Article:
The Reasoning

With the mobile and responsive era upon us, it’s important that our projects are streamlined for expansion and scalability. The long-standing aesthetic of triangular images to indicate drop downs, leader text, navigation hints, and such, still exists strongly. With some simple CSS trickery though, we can eliminate the use of images, and create pure CSS triangles. Above is a graphic of the the triangles we’re going to create. Yes, I started my numbering at zero.

Digging in

For the purposes of this demonstration, each of our triangles will reside in its own div. This breaks the idea of semantic markup though, so in practice, you’re probably better off applying them to pseudo selectors ::before or ::after. See this tutorial for some info about these (and other) selectors. It’s important to note that the box-sizing: border-box property should be applied across the entire document. It’ll make your life a whole lot easier. Here’s what the markup will look like:

<div class="triangle triangle-0"></div>
<div class="triangle triangle-1"></div>
<div class="triangle triangle-2"></div>
<div class="triangle triangle-3"></div>
<div class="triangle triangle-4"></div>
<div class="triangle triangle-5"></div>

And here’s some common CSS to get us going:

*,
*:before,
*:after {
  box-sizing: border-box;
}
body,
html {
  width: 100%;
  height: 100%;
}
body {
  padding: 40px;
  background-color: rgb(255,80,100);
  text-align: center;
}
.triangle {
  display: inline-block;
  margin: 0 20px;
  vertical-align: middle;
}

We’re going to use a combination of solid and transparent borders to show and hide certain sides of the div area. We’re making use of the fact that CSS borders meet each other at an angle, so transparent borders will give the diagonal effect on the touching solid side. A little math is necessary, but it’s pretty basic. Alright, let’s go.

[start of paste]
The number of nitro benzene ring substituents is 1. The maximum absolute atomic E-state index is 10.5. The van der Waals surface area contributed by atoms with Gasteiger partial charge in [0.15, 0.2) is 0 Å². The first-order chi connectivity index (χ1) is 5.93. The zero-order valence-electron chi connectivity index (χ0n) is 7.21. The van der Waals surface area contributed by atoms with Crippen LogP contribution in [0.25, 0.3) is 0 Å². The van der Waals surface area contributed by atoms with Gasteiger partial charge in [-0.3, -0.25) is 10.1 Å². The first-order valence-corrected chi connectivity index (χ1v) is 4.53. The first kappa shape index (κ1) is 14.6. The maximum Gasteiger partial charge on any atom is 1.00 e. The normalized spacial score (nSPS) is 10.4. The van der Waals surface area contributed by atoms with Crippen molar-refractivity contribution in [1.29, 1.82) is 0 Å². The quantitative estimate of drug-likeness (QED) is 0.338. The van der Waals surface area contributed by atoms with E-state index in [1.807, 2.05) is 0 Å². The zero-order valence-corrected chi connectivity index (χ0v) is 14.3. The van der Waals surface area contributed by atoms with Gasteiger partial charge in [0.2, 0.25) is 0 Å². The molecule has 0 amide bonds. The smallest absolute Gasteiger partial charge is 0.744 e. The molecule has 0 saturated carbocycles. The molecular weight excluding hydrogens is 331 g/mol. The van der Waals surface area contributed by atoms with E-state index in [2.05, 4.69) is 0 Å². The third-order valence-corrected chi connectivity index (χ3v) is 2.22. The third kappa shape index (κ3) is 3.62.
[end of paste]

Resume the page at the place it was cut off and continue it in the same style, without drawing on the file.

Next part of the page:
Triangle 0

Triangle 0 points south-east. Here’s the CSS:

.triangle-0 {
  width: 100px;
  height: 100px;
  border-bottom: solid 50px rgb(200,30,50);
  border-right: solid 50px rgb(200,30,50);
  border-left: solid 50px transparent;
  border-top: solid 50px transparent;
}

Triangle 1

Triangle number one is like 0, but points south-west instead. Here’s the CSS:

.triangle-1 {
  width: 100px;
  height: 100px;
  border-bottom: solid 50px rgb(200,30,50);
  border-left: solid 50px rgb(200,30,50);
  border-right: solid 50px transparent;
  border-top: solid 50px transparent;
}

Triangle 2

Triangle 2 points directly west. Here’s the CSS:

.triangle-2 {
  width: 50px;
  height: 100px;
  border-right: solid 50px rgb(200,30,50);
  border-bottom: solid 50px transparent;
  border-top: solid 50px transparent;
}

Triangle 3

Triangle 3 is the exact opposite of 2, pointing directly east. Here’s the CSS:

.triangle-3 {
  width: 50px;
  height: 100px;
  border-left: solid 50px rgb(200,30,50);
  border-bottom: solid 50px transparent;
  border-top: solid 50px transparent;
}

Triangle 4

Triangle 4 points directly north. Here’s the CSS:

.triangle-4 {
  width: 100px;
  height: 50px;
  border-bottom: solid 50px rgb(200,30,50);
  border-left: solid 50px transparent;
  border-right: solid 50px transparent;
}

Triangle 5

Triangle 5 is exactly opposite to 4, and points directly south. Here’s the CSS:

.triangle-5 {
  width: 100px;
  height: 50px;
  border-top: solid 50px rgb(200,30,50);
  border-left: solid 50px transparent;
  border-right: solid 50px transparent;
}

Code Pen Demo

You can see them all in action by viewing the Pen below.

See the Pen CSS Triangle by Nick Salloum (@callmenick) on CodePen.

Wrap Up

And there you have it, CSS triangles in any direction! They are all easily scalable, expandable, and editable. I hope this snippet was useful for you. Feel free to leave any comments or feedback below, and thanks for stopping by.